Tuesday, 4 June 2013

Woodland workers' future still unsure

From the Landworker magazine of Unite 

They have dropped plans to sell them off. Yet the final outcome of what will happen to England’s publicly owned forests remains uncertain after the government moved to cut its connection to the Forestry Commission. (FC) It’s the latest blow to staff at the organisation, which since the coalition came to power has seen seven regional offices closed and hundreds of redundancies.

As a result the FC is struggling to maintain its high-quality services to the public, half a million of who signed an online petition when the government announced in 2010 it intended disposing of 1,000 publicly owned forests covering an estimated 258,000 hectares.

Forced into a humiliating climbdown the government established the Independent Panel on Forestry (IPF), which in July last year issued its report.  In January the government backed its proposals not to sell off England’s public forest estate. (PFE) 

But, environment secretary Owen Paterson also confirmed that: “a new body will be created to hold the Estate in trust for the nation. It will have greater independence from Government and greater freedom to manage its resources and maximise its income.”

Paterson gave few further details on the proposed body. Edwin Rowlands, Unite workplace and safety rep for the Forest of Dean branch, has worked for the FC for over 50 years. He believes there is no need to change, “a structure that has served the public and staff so well. As the IPF report made clear we are highly efficient and the public benefits far exceed the costs to the taxpayer. Tourism is also boosted by our work. “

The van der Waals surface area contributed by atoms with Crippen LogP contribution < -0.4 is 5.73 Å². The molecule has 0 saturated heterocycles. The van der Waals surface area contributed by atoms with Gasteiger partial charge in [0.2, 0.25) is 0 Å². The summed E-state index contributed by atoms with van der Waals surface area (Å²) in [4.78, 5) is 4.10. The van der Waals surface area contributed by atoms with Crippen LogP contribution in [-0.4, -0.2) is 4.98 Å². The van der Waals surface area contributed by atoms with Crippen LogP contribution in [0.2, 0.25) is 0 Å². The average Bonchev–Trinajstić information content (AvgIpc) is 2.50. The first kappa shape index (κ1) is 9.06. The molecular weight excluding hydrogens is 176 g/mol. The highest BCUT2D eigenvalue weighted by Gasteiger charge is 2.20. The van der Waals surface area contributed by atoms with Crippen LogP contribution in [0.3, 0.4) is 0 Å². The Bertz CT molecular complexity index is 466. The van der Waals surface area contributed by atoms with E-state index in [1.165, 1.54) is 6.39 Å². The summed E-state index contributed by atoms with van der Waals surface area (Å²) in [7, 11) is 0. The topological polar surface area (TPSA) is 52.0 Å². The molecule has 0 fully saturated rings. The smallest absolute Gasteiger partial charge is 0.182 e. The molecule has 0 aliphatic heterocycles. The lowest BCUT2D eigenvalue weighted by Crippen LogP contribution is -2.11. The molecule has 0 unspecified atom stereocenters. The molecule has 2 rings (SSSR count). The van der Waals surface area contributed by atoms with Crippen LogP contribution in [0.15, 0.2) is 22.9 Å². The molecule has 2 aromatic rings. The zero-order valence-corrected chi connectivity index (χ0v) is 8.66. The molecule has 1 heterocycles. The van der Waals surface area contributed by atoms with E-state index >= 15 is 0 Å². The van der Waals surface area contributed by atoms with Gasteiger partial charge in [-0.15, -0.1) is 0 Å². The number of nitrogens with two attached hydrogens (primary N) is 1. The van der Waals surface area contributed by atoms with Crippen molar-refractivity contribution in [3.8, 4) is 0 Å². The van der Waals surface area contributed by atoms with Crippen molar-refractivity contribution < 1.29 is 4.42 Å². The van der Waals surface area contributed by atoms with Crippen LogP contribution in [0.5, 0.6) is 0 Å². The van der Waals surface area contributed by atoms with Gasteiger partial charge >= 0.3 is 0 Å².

For an annual cost of 38 pence per person the FC provides harvest timber for domestic industry, the regeneration of Brownfield sites, access to some of the country’s most spectacular landscapes and the provision of recreational, educational and welfare facilities. And whereas only 18 percent of England’s woods are publicly owned they account for 44 per cent of those that are accessible.

“I believe the Forest Campaigns Network (FCN) alliance of grass-roots campaigns and forest user groups are therefore right to join Unite in being disappointed at the news the government intends setting up a new body to run the PFE.  

My fear is that the motive for a new body could be profit driven and lead to reduced terms and conditions for employees, fewer services to the public and some forests being sold,” said Edwin, who after starting work as a forestry craftsman in 1962 is now employed as a tree safety officer. 

The FCN has also expressed its disappointment that the government has reduced the IPF’s recommendation to increase England’s woodland cover to 15 per cent to 12 per cent by 2060. This is a long way behind the European average of 30%. 

FCN is additionally concerned that: ‘The money the Government has committed falls a long way short of the £22 million a year recommended by the IPF to run the PFE. The cuts and their impact on the ground in our public forests are evident across the country. We see very little in the government statement to reassure us that the public forest will not deteriorate further.’ 

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